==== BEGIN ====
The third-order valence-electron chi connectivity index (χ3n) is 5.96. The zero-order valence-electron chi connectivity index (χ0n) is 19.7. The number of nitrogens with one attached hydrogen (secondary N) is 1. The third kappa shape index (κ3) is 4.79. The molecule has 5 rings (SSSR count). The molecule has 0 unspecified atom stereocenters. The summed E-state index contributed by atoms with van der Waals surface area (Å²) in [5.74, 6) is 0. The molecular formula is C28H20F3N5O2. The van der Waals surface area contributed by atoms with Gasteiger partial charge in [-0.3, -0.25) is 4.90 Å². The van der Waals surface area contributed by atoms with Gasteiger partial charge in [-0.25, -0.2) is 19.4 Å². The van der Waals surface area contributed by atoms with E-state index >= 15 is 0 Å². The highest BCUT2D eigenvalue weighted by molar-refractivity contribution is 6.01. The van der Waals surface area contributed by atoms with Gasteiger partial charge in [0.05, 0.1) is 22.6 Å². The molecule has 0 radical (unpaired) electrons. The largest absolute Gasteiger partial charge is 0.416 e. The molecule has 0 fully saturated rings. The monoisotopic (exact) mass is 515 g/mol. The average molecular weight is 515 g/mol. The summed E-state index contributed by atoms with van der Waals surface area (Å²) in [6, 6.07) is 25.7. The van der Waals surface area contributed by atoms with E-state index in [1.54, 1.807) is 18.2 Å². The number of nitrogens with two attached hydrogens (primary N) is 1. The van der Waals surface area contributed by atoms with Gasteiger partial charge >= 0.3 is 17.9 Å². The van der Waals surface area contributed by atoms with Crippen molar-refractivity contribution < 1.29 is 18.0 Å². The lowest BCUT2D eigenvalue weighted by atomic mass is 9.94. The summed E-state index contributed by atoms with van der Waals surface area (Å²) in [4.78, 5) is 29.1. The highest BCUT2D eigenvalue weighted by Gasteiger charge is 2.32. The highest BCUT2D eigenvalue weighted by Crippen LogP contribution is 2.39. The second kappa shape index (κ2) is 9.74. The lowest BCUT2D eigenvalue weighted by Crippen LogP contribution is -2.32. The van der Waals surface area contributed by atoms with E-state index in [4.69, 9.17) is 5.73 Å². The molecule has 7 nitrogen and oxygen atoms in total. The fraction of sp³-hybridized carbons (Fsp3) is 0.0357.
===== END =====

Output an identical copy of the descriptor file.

The third-order valence-electron chi connectivity index (χ3n) is 5.96. The zero-order valence-electron chi connectivity index (χ0n) is 19.7. The number of nitrogens with one attached hydrogen (secondary N) is 1. The third kappa shape index (κ3) is 4.79. The molecule has 5 rings (SSSR count). The molecule has 0 unspecified atom stereocenters. The summed E-state index contributed by atoms with van der Waals surface area (Å²) in [5.74, 6) is 0. The molecular formula is C28H20F3N5O2. The van der Waals surface area contributed by atoms with Gasteiger partial charge in [-0.3, -0.25) is 4.90 Å². The van der Waals surface area contributed by atoms with Gasteiger partial charge in [-0.25, -0.2) is 19.4 Å². The van der Waals surface area contributed by atoms with E-state index >= 15 is 0 Å². The highest BCUT2D eigenvalue weighted by molar-refractivity contribution is 6.01. The van der Waals surface area contributed by atoms with Gasteiger partial charge in [0.05, 0.1) is 22.6 Å². The molecule has 0 radical (unpaired) electrons. The largest absolute Gasteiger partial charge is 0.416 e. The molecule has 0 fully saturated rings. The monoisotopic (exact) mass is 515 g/mol. The average molecular weight is 515 g/mol. The summed E-state index contributed by atoms with van der Waals surface area (Å²) in [6, 6.07) is 25.7. The van der Waals surface area contributed by atoms with E-state index in [1.54, 1.807) is 18.2 Å². The number of nitrogens with two attached hydrogens (primary N) is 1. The van der Waals surface area contributed by atoms with Gasteiger partial charge >= 0.3 is 17.9 Å². The van der Waals surface area contributed by atoms with Crippen molar-refractivity contribution < 1.29 is 18.0 Å². The lowest BCUT2D eigenvalue weighted by atomic mass is 9.94. The summed E-state index contributed by atoms with van der Waals surface area (Å²) in [4.78, 5) is 29.1. The highest BCUT2D eigenvalue weighted by Gasteiger charge is 2.32. The highest BCUT2D eigenvalue weighted by Crippen LogP contribution is 2.39. The second kappa shape index (κ2) is 9.74. The lowest BCUT2D eigenvalue weighted by Crippen LogP contribution is -2.32. The van der Waals surface area contributed by atoms with E-state index in [4.69, 9.17) is 5.73 Å². The molecule has 7 nitrogen and oxygen atoms in total. The fraction of sp³-hybridized carbons (Fsp3) is 0.0357.